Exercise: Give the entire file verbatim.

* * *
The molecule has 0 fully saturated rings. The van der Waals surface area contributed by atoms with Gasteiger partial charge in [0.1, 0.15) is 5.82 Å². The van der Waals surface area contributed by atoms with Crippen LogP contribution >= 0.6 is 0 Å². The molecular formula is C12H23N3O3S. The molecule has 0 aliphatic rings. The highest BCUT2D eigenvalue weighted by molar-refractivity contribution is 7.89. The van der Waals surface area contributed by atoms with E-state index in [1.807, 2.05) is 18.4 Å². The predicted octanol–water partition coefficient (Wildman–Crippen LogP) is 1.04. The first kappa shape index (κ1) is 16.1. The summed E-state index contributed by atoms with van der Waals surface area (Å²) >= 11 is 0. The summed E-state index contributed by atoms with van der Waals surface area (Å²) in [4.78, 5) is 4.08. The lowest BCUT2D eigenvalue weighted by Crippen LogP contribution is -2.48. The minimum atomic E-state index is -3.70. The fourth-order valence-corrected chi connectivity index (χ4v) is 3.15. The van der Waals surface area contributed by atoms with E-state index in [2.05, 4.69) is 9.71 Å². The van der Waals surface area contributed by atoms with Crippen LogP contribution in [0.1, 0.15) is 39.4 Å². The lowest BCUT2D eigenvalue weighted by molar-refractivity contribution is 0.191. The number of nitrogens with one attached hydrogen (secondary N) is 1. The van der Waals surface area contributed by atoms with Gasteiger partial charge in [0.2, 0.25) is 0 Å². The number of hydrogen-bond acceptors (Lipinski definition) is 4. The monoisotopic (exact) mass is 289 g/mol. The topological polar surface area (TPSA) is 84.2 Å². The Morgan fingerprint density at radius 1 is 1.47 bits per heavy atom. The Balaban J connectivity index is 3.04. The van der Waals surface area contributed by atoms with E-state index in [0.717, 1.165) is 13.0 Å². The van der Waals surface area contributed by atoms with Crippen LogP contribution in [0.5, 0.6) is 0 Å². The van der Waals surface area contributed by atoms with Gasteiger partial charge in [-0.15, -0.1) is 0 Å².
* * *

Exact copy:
The molecule has 0 fully saturated rings. The van der Waals surface area contributed by atoms with Gasteiger partial charge in [0.1, 0.15) is 5.82 Å². The van der Waals surface area contributed by atoms with Crippen LogP contribution >= 0.6 is 0 Å². The molecular formula is C12H23N3O3S. The molecule has 0 aliphatic rings. The highest BCUT2D eigenvalue weighted by molar-refractivity contribution is 7.89. The van der Waals surface area contributed by atoms with E-state index in [1.807, 2.05) is 18.4 Å². The predicted octanol–water partition coefficient (Wildman–Crippen LogP) is 1.04. The first kappa shape index (κ1) is 16.1. The summed E-state index contributed by atoms with van der Waals surface area (Å²) >= 11 is 0. The summed E-state index contributed by atoms with van der Waals surface area (Å²) in [4.78, 5) is 4.08. The lowest BCUT2D eigenvalue weighted by Crippen LogP contribution is -2.48. The minimum atomic E-state index is -3.70. The fourth-order valence-corrected chi connectivity index (χ4v) is 3.15. The van der Waals surface area contributed by atoms with E-state index in [2.05, 4.69) is 9.71 Å². The van der Waals surface area contributed by atoms with Crippen LogP contribution in [0.1, 0.15) is 39.4 Å². The lowest BCUT2D eigenvalue weighted by molar-refractivity contribution is 0.191. The number of nitrogens with one attached hydrogen (secondary N) is 1. The van der Waals surface area contributed by atoms with Gasteiger partial charge in [0.2, 0.25) is 0 Å². The number of hydrogen-bond acceptors (Lipinski definition) is 4. The monoisotopic (exact) mass is 289 g/mol. The topological polar surface area (TPSA) is 84.2 Å². The Morgan fingerprint density at radius 1 is 1.47 bits per heavy atom. The Balaban J connectivity index is 3.04. The van der Waals surface area contributed by atoms with E-state index in [0.717, 1.165) is 13.0 Å². The van der Waals surface area contributed by atoms with Crippen LogP contribution in [0.5, 0.6) is 0 Å². The van der Waals surface area contributed by atoms with Gasteiger partial charge in [-0.15, -0.1) is 0 Å².